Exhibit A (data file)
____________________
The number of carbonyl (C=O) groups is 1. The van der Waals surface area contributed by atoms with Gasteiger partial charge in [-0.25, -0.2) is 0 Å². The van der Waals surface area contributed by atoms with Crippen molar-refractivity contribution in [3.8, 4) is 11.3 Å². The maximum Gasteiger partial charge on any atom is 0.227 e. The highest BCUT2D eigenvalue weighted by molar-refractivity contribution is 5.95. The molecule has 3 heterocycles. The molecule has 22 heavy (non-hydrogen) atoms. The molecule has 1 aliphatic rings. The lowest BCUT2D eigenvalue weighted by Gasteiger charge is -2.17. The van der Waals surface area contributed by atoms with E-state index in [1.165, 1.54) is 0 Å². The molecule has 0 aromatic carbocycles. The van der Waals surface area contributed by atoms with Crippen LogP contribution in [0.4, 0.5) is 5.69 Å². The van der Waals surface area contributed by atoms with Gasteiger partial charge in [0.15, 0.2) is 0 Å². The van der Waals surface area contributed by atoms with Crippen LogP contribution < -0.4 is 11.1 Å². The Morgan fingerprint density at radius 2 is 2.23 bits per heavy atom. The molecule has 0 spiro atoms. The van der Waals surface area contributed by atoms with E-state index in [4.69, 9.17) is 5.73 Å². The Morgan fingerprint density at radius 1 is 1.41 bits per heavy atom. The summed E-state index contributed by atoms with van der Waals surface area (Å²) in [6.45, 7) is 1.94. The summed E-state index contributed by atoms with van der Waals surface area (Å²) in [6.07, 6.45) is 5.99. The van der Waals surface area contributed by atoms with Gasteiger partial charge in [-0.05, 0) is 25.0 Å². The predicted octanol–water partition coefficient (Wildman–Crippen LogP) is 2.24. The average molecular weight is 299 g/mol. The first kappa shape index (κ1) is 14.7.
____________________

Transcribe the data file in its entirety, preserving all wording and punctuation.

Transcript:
The number of carbonyl (C=O) groups is 1. The van der Waals surface area contributed by atoms with Gasteiger partial charge in [-0.25, -0.2) is 0 Å². The van der Waals surface area contributed by atoms with Crippen molar-refractivity contribution in [3.8, 4) is 11.3 Å². The maximum Gasteiger partial charge on any atom is 0.227 e. The highest BCUT2D eigenvalue weighted by molar-refractivity contribution is 5.95. The molecule has 3 heterocycles. The molecule has 22 heavy (non-hydrogen) atoms. The molecule has 1 aliphatic rings. The lowest BCUT2D eigenvalue weighted by Gasteiger charge is -2.17. The van der Waals surface area contributed by atoms with E-state index in [1.165, 1.54) is 0 Å². The molecule has 0 aromatic carbocycles. The van der Waals surface area contributed by atoms with Crippen LogP contribution in [0.4, 0.5) is 5.69 Å². The van der Waals surface area contributed by atoms with Gasteiger partial charge in [0.15, 0.2) is 0 Å². The van der Waals surface area contributed by atoms with Crippen LogP contribution < -0.4 is 11.1 Å². The Morgan fingerprint density at radius 2 is 2.23 bits per heavy atom. The molecule has 0 spiro atoms. The van der Waals surface area contributed by atoms with E-state index in [4.69, 9.17) is 5.73 Å². The Morgan fingerprint density at radius 1 is 1.41 bits per heavy atom. The summed E-state index contributed by atoms with van der Waals surface area (Å²) in [6.45, 7) is 1.94. The summed E-state index contributed by atoms with van der Waals surface area (Å²) in [6.07, 6.45) is 5.99. The van der Waals surface area contributed by atoms with Gasteiger partial charge in [-0.05, 0) is 25.0 Å². The predicted octanol–water partition coefficient (Wildman–Crippen LogP) is 2.24. The average molecular weight is 299 g/mol. The first kappa shape index (κ1) is 14.7.